Re: Can somebody explain the benefits of .d directories
- Date: Mon, 27 Nov 2017 17:43:16 -0500
- From: Roberto C. Sánchez <roberto@xxxxxxxxxx>
- Subject: Re: Can somebody explain the benefits of .d directories
On Mon, Nov 27, 2017 at 05:09:49PM -0500, Hans-Peter wrote:
> I have an honest question which is dead-simple: Why do we have ".d"
> directories, such as "sources.d" or "grub.d", note that with grub, the
> defaults are in another directory tree - this is simply beyond insane.
> (Sorry to quote Linus)
> I am sure this question has been asked before (I have googled for many
> years and have not found an acceptable answer, the downside being having
> to parse several files vs a single file) and I am more than happy to
> accept "change", except that in this case it needlessly increases my
> workload. With ancient UNIX systems, a sed oneliner is enough, with Linux,
> I have to use "grep -r" or use "find" in combination with "sed". I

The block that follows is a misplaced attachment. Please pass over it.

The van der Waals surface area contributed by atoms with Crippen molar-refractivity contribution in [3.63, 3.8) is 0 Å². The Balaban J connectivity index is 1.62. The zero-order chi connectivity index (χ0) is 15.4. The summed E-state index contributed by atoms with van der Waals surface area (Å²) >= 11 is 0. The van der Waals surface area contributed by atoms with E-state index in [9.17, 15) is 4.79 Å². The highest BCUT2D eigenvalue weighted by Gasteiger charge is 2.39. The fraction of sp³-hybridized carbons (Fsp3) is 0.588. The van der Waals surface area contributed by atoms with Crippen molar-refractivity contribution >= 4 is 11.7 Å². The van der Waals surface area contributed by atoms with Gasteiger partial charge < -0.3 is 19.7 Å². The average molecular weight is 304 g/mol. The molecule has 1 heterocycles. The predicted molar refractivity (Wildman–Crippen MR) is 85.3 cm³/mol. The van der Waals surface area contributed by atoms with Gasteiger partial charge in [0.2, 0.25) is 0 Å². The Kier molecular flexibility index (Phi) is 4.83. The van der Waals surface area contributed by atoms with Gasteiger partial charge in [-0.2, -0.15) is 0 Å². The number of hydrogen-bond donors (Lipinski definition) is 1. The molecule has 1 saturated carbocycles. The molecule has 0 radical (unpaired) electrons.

> seriously think this is nonsense, there is no "logical" reason for doing
> this, afaict. Have I missed something ? I have asked the question on
> unix.stackexchange.com and got silly answers trying to defend the "it is
> so much easier to parse x files in a directory than a single file" stance
> (you gotta be kidding!).
For me, I deploy a file called /etc/sudoers.d/local on every system that
I maintain which ensures that my own local user account, as well as
those of other admins, always have sudo access regardless of their group
Deploying that as part of a profile package that gets distributed via an
internal apt repository is far simpler than monkeying with sed.
It also works well for apt sources in /etc/apt/sources.list.d, dpkg
preferences in /etc/dpkg/dpkg.cfg.d, and syslog configurations in
/etc/rsyslog.d to name a few.
Roberto C. Sánchez